# Specification tests

One of the disagreements between Lott and the NAS panel is on the question of whether the models fit the data. Joel Horowitz explains the problem in Appendix D of the report. For people who don't like equations, I'll try to explain the issue with some pictures. The graphs below show straight lines (these are the models in our example) fitted to two different data sets. While the line is roughly the same distance from the data points in both cases, the one on the left is bad fit, while the one on the right is a good fit. The points on the left lie on a curve and not a straight line, so it is obvious that the line does not fit the data, but it is not so clear why a line fits the points on the right.

The bottom pair of graphs show the residuals---the difference between the straight line and the data points. The first shows no pattern---the residuals are completely random. The second shows an obvious pattern and is not random. You can use a statistical test to see if the residuals are not random. Such a test is called a specification test.

The points lie on a curve--the model is misspecified

The points are roughly on the line

The residuals show a definite pattern

The residuals look like random noise

In Appendix D of the NAS Panel report, Joel Horowitz examines the models used by Lott and finds (my emphasis):

None of the models examined by the committee passes a simple specification test called RESET (Ramsey, 1969). That is, none of the models fits the data. This raises the question whether a model that fits the data can be found. For example, by estimating and testing a large number of models, it might be possible to find one that passes the RESET test. This is called a specification search. However, a specification search cannot circumvent the curse of dimensionality. If the search is carried out informally (that is, without a statistically valid search procedure and stopping rule), as is usually the case in applications, then it invalidates the statistical theory on which estimation and inference are based. The results of the search may be misleading, but because the relevant statistical theory no longer applies, it is not possible to test for a misleading result. Alternatively, one can carry out a statistically valid search that is guaranteed to find the correct model in a sufficiently large sample. However, this is a form of nonparametric regression, and therefore it suffers the lack of precision that is an unavoidable consequence of the curse of dimensionality. Therefore, there is little likelihood of identifying a well-fitting model with existing data and statistical methods.7 In summary, the problems posed by high-dimensional estimation, misspecified models, and lack of knowledge of the correct set of explanatory variables seem insurmountable with observational data.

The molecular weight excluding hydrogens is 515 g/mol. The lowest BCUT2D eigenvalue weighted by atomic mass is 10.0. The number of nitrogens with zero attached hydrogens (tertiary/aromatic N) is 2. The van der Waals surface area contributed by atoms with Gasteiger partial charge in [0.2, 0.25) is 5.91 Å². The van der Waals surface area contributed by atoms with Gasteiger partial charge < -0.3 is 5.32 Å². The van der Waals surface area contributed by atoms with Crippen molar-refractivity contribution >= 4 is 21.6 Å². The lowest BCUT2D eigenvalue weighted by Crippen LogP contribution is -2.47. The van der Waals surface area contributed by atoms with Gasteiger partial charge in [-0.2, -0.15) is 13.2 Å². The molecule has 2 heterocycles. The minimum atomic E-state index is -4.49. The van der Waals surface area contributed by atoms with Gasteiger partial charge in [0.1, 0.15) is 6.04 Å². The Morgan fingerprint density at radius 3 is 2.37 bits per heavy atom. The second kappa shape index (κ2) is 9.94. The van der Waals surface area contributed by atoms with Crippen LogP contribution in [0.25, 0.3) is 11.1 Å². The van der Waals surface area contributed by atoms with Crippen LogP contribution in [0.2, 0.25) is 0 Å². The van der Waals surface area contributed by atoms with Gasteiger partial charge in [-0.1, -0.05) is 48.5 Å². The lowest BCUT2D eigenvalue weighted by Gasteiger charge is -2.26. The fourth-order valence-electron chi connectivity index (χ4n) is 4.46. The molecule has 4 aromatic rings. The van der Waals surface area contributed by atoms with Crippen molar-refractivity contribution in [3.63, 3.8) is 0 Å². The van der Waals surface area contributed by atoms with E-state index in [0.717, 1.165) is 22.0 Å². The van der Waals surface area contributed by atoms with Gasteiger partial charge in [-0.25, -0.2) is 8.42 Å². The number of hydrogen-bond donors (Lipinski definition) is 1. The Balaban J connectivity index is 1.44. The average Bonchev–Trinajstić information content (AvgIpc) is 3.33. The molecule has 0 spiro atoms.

Lott's response to this was:

Professor Horowitz's discussion of the reset tests seem too strong since I provided the panel with the reset tests done for a wide range of estimates. Even accepting that the Reset test is appropriate (and no one else on the panel also uses this test in their work), there are many estimates where the results pass this test and he should thus conclude that those indicate a drop in violent crime.

This seems to miss the point of Horowitz's discussion above. Lott does not seem to be at all familiar with RESET, since he does not capitalize the name correctly (RESET is an acronym for "regression error specification test"). I asked Horowitz to comment and he replied:

I am not aware of any RESET results from Lott. He did not know what RESET is the only time I discussed it with him. All the models of Lott and his critics to which I applied RESET failed. That is, the hypothesis of correct specification was rejected. Of course, one can always make passing RESET or any other specification test a model selection criterion, thereby guaranteeing a "correctly specified" model. This would be a serious misuse of RESET or the other test, and the results would be meaningless.

As I explain in the signed appendix of the NRC report, the curse of dimensionality and lack of knowledge of the correct explanatory variables make it impossible to use Lott's or similar data draw conclusions about the effects of right-to-carry laws on crime. Although the models I tested fail RESET, it would be easy to make lots of models that pass the test and imply contradictory conclusions about the effects of right-to-carry laws. The fact that Lott may have found some models that pass RESET is neither surprising nor significant.

There are have also been previous findings that Lott's carry-law models fail specification tests and hence do not fit the data. Black and Nagin's 1998 Journal of Legal Studies paper found that Lott's original model also failed a specification test. In Lott's response to Black and Nagin he just ignored the problem.